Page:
From Socialist Review, 16 September-16 October 1980: 8, pp.9-11.
Transcribed & marked up by Einde O’ Callaghan for the Encyclopaedia of Trotskyism On-Line (ETOL).
The uprising in Kwangju has pushed South Korea into the news just as the 30th anniversary of the Korean war has come up. The regime sustained by American – and British – bayonets in that war has proved to be just as brutal now as it was then. 20 years of economic ‘development’ may have created large scale industry. But it has not wiped out poverty and oppression, which is why when students took to the streets they were joined by miners armed with dynamite.
South Korea’s rulers will be looking at the future with trepidation. Kwangju has occurred just as the world economic crisis is beginning to affect them and as they face intensified competition from other Asian economies such as Hong Kong, Singapore and Taiwan.
Meanwhile, across the 38th parallel in North Korea, any glee at the events in South Korea will be dampened by an awareness that their own industrialisation has depended upon loans from Western banks which are becoming more difficult to repay. Such difficulties led to the last five year plan being abandoned and must be worrying to North Korea’s rulers as they review the new world crisis.
But where did the two Koreas come from? And what was the war that was fought over the country 30 years ago? Ian Birchall looks at this murky episode in the first Cold War.
It is thirty years this month since the outbreak of the Korean War. The Korean War marked the most intense phase of the Cold War, and helped to launch the long post-war boom. It also produced McCarthyism in the linked States and the final rightward lurch of the 1945 British Labour government. Last but not quite least it precipitated a crisis in the depleted ranks of British Trotskyism which gave birth to the Socialist Review group, ancestor of the SWP. (Indeed, many Socialist Review readers have doubtless been harangued about their position on Korea, generally by youthful cadres who were not born until some years after the cease-fire).  As we enter a new phase of Cold War, an attempt to retrace the course of the Korean War may have some lessons for the present and the future. 
After many centuries of national independence, Korea was annexed by Japan in 1910, and remained under Japanese occupation until the end of the Second World War. Unlike China or Vietnam, Korea did not have a strong Communist tradition in the twenties and thirties. A Korean Communist Party was founded in 1921 by émigrés in Moscow, but by the following year it was in disarray; at the Fourth Congress of the Comintern in November 1922 Eberlein reported that four Koreans had arrived, but dissensions in the Party were so great that it was impossible to discover who were the delegates; two were admitted as guests and two turned away. A new Korean CP was founded in 1925, but by the Sixth Congress of the Comintern in 1928 its status was so unsure that its delegates received only guest tickets. The party was again revived in the 1930s, and Kim Il-Sung began to make his name as a guerrilla leader; however, Kim appears to have gone to Russia at some time between 1938 and 1942.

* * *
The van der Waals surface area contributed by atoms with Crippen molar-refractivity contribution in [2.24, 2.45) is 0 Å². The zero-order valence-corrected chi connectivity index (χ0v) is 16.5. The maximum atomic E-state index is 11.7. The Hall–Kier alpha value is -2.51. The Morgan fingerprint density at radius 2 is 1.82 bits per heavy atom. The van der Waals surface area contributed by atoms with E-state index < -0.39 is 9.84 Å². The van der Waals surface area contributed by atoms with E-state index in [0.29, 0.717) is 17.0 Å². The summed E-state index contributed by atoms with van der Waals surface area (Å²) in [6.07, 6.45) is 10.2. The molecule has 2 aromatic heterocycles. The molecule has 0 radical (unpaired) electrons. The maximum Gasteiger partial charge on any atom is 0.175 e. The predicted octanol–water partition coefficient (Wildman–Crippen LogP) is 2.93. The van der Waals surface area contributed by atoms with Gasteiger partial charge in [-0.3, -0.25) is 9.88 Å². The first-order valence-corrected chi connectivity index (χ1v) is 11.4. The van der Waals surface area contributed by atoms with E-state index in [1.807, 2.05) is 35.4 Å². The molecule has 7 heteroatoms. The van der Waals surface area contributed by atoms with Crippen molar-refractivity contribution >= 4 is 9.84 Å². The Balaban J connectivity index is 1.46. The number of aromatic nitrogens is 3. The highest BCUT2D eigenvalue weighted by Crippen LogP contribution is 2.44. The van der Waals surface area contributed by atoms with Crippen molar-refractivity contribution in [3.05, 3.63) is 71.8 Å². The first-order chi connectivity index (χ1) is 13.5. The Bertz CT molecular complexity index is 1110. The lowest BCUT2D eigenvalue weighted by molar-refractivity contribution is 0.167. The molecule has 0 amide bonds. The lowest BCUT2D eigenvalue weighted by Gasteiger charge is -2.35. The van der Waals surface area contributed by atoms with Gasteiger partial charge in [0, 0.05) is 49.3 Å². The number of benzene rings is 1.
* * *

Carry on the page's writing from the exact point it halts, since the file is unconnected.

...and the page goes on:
On August 14th, 1945, five days after the bombing of Nagasaki, Japan surrendered. The question of what was to be done with Japanese-occupied territories was now urgent. The main ‘spheres of influence’ into which the post-war world was to be divided had been settled at Yalta, but a number of loose ends remained. Korea was one; the USA had been angling for an international trusteeship (under US domination), and since this scheme had fallen through no clear alternative had been cobbled up. So, on August 4th, the US president, Harry Truman, issued General Order Number One, which specified that Japanese troops south of the 38th Parallel should surrender to the Americans, and those north of the line should surrender to the Russians. A copy of General Order Number One was sent to J.V. Stalin, for information. Stalin in fact seems to have been quite happy with the carve-up, for Russian troops had already entered Korea two days earlier, and US troops arrived in the country only on September 8th. For the time being Stalin was glad to play along with the West.
Thus the two Korean states came into existence; in the North, Kim Il-sung arrived wearing Russian uniform to head the government. Incidentally, the man who was sent away with a ruler and a pile of old maps to work out the best dividing line, and came back with the decision that it should be the 38th Parallel, was a bright young rising star called Dean Rusk, subsequently to be a hawkish US Secretary of State during the Vietnam War. (Those comrades who insist that ‘workers’ states’ can come into existence without the self-activity of the working class are prone to run into difficulties; but it is hard to think of a more grotesque notion than attributing the paternity of a ‘workers’ state’ to Dean Rusk).
At no point along the line were the Korean people actually consulted as to whether they wanted one or two states, let alone what form such states should take. In the South the US gave short shrift to the revolutionary committees which had emerged out of the anti-Japanese resistance; where necessary Japanese forces were used against them.